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The View from My Kitchen

Benvenuti! I hope you enjoy il panorama dalla mia cucina Italiana -- "the view from my Italian kitchen,"-- where I indulge my passion for Italian food and cooking. From here, I share some thoughts and ideas on food, as well as recipes and restaurant reviews, notes on travel, and a few garnishes from a lifetime in the entertainment industry.

You can help by leaving comments on posts and by becoming a follower. More than a quarter million people all over the world have viewed the blog and that's great. But every great leader needs followers and if I am ever to achieve my goal of becoming the next great leader of the Italian culinary world :-) I need followers! I promise, I'm not going to spam anybody. I'd just like to know who's out there and what your thoughts are on what I'm doing.

Grazie mille!

Wednesday, November 22, 2017

In Praise Of Precooked Turkey and Ham

If Your Back Is Against The Wall, Precooked Is A Pretty Good Substitute For Homemade

Thanksgiving and Christmas, the “cooking holidays,” are upon us. Sure, people cook for Easter and they cook out for Memorial Day, Independence Day, and Labor Day. But Thanksgiving and Christmas are the undisputed kings of holiday cooking. As such, they're also the holidays most likely to be packed with stress and culinary performance anxiety. But fear not; I have recently – as in the last few days – had an epiphany that may help reduce that stress level. I'm talking about precooked, store bought turkey and ham.

Now, I've been hammering and yammering for years and years about how easy it is to make delicious turkey and/or ham yourself for the holidays. I've offered practical advice and provided simple recipes. It's just not the big deal that most people make it. If you learn a few proper preparation techniques, you'll never have another dry, tasteless turkey or ham on your holiday table. BUT.......sometimes there are surprises.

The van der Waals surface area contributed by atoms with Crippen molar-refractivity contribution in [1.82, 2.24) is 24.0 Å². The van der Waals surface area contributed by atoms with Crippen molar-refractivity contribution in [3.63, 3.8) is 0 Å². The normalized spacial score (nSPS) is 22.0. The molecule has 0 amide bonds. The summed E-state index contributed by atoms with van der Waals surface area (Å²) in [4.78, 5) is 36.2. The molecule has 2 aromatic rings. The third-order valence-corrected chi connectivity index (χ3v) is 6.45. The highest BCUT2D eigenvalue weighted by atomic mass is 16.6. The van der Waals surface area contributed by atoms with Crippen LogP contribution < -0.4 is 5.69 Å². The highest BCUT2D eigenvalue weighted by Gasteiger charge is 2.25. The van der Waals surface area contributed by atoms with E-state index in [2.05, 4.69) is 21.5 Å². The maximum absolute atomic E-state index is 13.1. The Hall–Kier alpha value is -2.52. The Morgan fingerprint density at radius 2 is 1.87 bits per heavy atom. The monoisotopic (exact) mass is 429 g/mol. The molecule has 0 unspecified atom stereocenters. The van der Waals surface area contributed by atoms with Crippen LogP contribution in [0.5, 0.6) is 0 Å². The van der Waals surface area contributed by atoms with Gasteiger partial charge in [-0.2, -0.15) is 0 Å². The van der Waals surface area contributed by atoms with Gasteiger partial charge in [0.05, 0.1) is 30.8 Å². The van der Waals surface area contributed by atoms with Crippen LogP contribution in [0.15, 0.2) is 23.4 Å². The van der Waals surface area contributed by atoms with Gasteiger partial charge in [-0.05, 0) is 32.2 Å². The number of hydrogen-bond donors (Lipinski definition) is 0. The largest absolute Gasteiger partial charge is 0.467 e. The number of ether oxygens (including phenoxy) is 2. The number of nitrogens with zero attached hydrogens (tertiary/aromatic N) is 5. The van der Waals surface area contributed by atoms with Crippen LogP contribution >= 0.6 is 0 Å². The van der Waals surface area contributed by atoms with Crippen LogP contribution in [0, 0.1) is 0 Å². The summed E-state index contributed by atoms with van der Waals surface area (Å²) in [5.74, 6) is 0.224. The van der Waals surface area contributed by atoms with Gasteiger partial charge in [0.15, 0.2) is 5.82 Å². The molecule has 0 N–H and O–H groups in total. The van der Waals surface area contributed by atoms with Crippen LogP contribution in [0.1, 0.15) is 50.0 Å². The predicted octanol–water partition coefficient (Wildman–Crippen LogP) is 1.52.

My wife's company was planning a big potluck Thanksgiving feast for the Friday before T-day. Usually, because we are cooks and caterers, she is involved in prepping for these things, but as we were planning to be out of town that weekend, she wasn't in on this one. She was a little disappointed. She really likes helping out. So somebody tossed some ideas around and decided to move the event to the Monday immediately preceding Thanksgiving, thus enabling her to be involved. Involvement in this case means three turkeys, three hams, and a big batch of my maple-glazed carrots. This whole change of plans went down with just three days notice before we were heading out of town. Great. Now all we have to do is prepare the two proteins and one veg – about seventy pounds of meat and six pounds of carrots – and have it all ready to serve at noon on Monday when we won't even be back in town until late Sunday night. Now what? The veg I can deal with. That's easy. But how am I gonna finagle three turkeys and three hams on such short notice? Here's where I had my epiphany.

A local chain grocery store offers precooked holiday meals for relatively reasonable prices. You get your choice of protein, a few sides, and a dessert. All you have to do is pick it up at the store and heat it up once you get it home. A perfect solution for the time-pressed modern family or for people who just can't cook. Me? I've never even considered the store-bought holiday dinner option. I've always thought it was kind of a cop out. Besides, I've heard some horror stories about gluey mashed potatoes, overcooked vegetables, and inedible desserts. But still.......I've gotta have three turkeys and three hams ready to go on short notice.

I decided to gamble. What the hell? It was only my wife's job on the line, right? Not really, but she truly did want to make a good impression, so she was a little leery at first. She'd heard those horror stories, too. We did a lot of research into precooked proteins – and I do mean a lot. Research that included going down to the store and checking everything out with their chef manager and their deli manager. I didn't need any sides, I told them, just the turkeys and the hams. And I needed them to be ready for pickup at 8 o'clock on Monday morning. I kept pushing that point because this was a time-sensitive situation. The company was going to start serving at noon come hell or high water, and I needed to have meat on the table. The store assured me it would be no problem.